Definitions for ricochetˌrɪk əˈʃeɪ, ˈrɪk əˌʃeɪ; esp. Brit. ˈrɪk əˌʃɛt; -ˈʃeɪd, -ˌʃeɪd; -ˈʃeɪ ɪŋ, -ˌʃeɪ ɪŋ; -ˌʃɛ
This page provides all possible meanings and translations of the word ricochet
a glancing rebound
bounce, resile, take a hop, spring, bound, rebound, recoil, reverberate, ricochet(verb)
spring back; spring away from an impact
"The rubber ball bounced"; "These particles do not resile but they unite after they collide"
A peculiar gait used by certain animals such as the kangaroo who move by a type of bouncing motion.
A method of firing a projectile so that it skips along a surface.
An instance of ricocheting; a glancing rebound.
To rebound off something wildly in a seemingly random direction.
Origin: From ricochet.
a rebound or skipping, as of a ball along the ground when a gun is fired at a low angle of elevation, or of a fiat stone thrown along the surface of water
to operate upon by ricochet firing. See Ricochet, n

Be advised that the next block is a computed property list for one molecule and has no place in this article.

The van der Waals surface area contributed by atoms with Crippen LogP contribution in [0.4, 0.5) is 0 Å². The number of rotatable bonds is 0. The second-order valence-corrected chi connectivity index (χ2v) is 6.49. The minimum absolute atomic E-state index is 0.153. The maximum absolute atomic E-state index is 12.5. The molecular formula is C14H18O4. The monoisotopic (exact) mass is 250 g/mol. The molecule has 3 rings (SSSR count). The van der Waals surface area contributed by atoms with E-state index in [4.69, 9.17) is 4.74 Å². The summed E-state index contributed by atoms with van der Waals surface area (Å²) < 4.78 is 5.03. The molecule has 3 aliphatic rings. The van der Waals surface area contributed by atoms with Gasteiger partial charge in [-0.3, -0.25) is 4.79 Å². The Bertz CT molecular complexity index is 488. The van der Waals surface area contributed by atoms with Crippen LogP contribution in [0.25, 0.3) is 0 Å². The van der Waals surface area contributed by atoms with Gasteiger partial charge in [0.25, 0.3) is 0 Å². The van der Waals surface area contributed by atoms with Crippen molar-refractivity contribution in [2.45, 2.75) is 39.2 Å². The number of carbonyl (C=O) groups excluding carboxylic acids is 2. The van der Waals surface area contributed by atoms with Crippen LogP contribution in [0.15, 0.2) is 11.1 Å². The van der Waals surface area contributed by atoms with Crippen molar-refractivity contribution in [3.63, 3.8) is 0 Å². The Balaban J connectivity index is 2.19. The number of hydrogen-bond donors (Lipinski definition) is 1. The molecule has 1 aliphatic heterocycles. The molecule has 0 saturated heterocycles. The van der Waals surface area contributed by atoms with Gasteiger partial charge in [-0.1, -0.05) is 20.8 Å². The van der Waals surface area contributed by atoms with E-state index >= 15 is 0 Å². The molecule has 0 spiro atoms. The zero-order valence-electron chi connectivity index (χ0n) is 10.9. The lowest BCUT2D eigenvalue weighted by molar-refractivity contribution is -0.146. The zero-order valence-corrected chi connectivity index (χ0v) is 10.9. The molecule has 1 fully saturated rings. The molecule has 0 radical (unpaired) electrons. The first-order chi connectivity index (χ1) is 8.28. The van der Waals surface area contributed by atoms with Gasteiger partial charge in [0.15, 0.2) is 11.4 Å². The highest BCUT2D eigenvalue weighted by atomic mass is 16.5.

to skip with a rebound or rebounds, as a flat stone on the surface of water, or a cannon ball on the ground. See Ricochet, n
A ricochet is a rebound, bounce or skip off a surface, particularly in the case of a projectile. The possibility of ricochet is one of the reasons for the common firearms safety rule "Never shoot at a flat, hard surface." Ricochets are sometimes called car[r]oms.
Sample Sentences & Example Usage
But it may actually ricochet on them.
The Taliban may be trying to slacken the resolve of the military by suggesting that there could be a tremendous human costs to the military offensive and create public pressure on the military to back off from this offensive, but it may actually ricochet on them.
Images & Illustrations of ricochet
Translations for ricochet
From our Multilingual Translation Dictionary
Get even more translations for ricochet »
Find a translation for the ricochet definition in other languages:
Select another language: